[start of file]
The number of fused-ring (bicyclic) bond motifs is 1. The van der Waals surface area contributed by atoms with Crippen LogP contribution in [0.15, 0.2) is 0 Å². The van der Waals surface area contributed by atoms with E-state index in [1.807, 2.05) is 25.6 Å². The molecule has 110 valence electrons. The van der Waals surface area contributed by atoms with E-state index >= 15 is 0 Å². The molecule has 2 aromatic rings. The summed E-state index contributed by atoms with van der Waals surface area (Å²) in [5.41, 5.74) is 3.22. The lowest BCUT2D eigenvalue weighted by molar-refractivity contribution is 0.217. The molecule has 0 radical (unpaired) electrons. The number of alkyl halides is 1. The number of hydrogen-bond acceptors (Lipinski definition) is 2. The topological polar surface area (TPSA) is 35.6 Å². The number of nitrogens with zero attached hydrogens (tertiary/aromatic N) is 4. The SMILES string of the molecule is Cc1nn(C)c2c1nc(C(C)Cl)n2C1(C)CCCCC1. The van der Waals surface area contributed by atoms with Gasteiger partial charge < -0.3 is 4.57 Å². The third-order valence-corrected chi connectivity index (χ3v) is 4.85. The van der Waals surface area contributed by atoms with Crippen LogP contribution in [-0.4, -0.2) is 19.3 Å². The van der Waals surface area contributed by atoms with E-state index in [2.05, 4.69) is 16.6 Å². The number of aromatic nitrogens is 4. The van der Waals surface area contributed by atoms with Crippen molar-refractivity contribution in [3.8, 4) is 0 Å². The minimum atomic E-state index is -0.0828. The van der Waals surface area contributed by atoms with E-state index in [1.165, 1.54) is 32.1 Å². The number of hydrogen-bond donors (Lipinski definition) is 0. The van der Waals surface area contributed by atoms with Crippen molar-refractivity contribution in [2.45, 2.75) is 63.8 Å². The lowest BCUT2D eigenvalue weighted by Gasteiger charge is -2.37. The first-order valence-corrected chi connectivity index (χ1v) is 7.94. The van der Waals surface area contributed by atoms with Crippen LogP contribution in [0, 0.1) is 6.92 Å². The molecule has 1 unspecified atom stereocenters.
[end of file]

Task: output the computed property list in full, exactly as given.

The number of fused-ring (bicyclic) bond motifs is 1. The van der Waals surface area contributed by atoms with Crippen LogP contribution in [0.15, 0.2) is 0 Å². The van der Waals surface area contributed by atoms with E-state index in [1.807, 2.05) is 25.6 Å². The molecule has 110 valence electrons. The van der Waals surface area contributed by atoms with E-state index >= 15 is 0 Å². The molecule has 2 aromatic rings. The summed E-state index contributed by atoms with van der Waals surface area (Å²) in [5.41, 5.74) is 3.22. The lowest BCUT2D eigenvalue weighted by molar-refractivity contribution is 0.217. The molecule has 0 radical (unpaired) electrons. The number of alkyl halides is 1. The number of hydrogen-bond acceptors (Lipinski definition) is 2. The topological polar surface area (TPSA) is 35.6 Å². The number of nitrogens with zero attached hydrogens (tertiary/aromatic N) is 4. The SMILES string of the molecule is Cc1nn(C)c2c1nc(C(C)Cl)n2C1(C)CCCCC1. The van der Waals surface area contributed by atoms with Gasteiger partial charge < -0.3 is 4.57 Å². The third-order valence-corrected chi connectivity index (χ3v) is 4.85. The van der Waals surface area contributed by atoms with Crippen LogP contribution in [-0.4, -0.2) is 19.3 Å². The van der Waals surface area contributed by atoms with E-state index in [2.05, 4.69) is 16.6 Å². The number of aromatic nitrogens is 4. The van der Waals surface area contributed by atoms with Crippen molar-refractivity contribution in [3.8, 4) is 0 Å². The minimum atomic E-state index is -0.0828. The van der Waals surface area contributed by atoms with E-state index in [1.165, 1.54) is 32.1 Å². The number of hydrogen-bond donors (Lipinski definition) is 0. The van der Waals surface area contributed by atoms with Crippen molar-refractivity contribution in [2.45, 2.75) is 63.8 Å². The lowest BCUT2D eigenvalue weighted by Gasteiger charge is -2.37. The first-order valence-corrected chi connectivity index (χ1v) is 7.94. The van der Waals surface area contributed by atoms with Crippen LogP contribution in [0, 0.1) is 6.92 Å². The molecule has 1 unspecified atom stereocenters.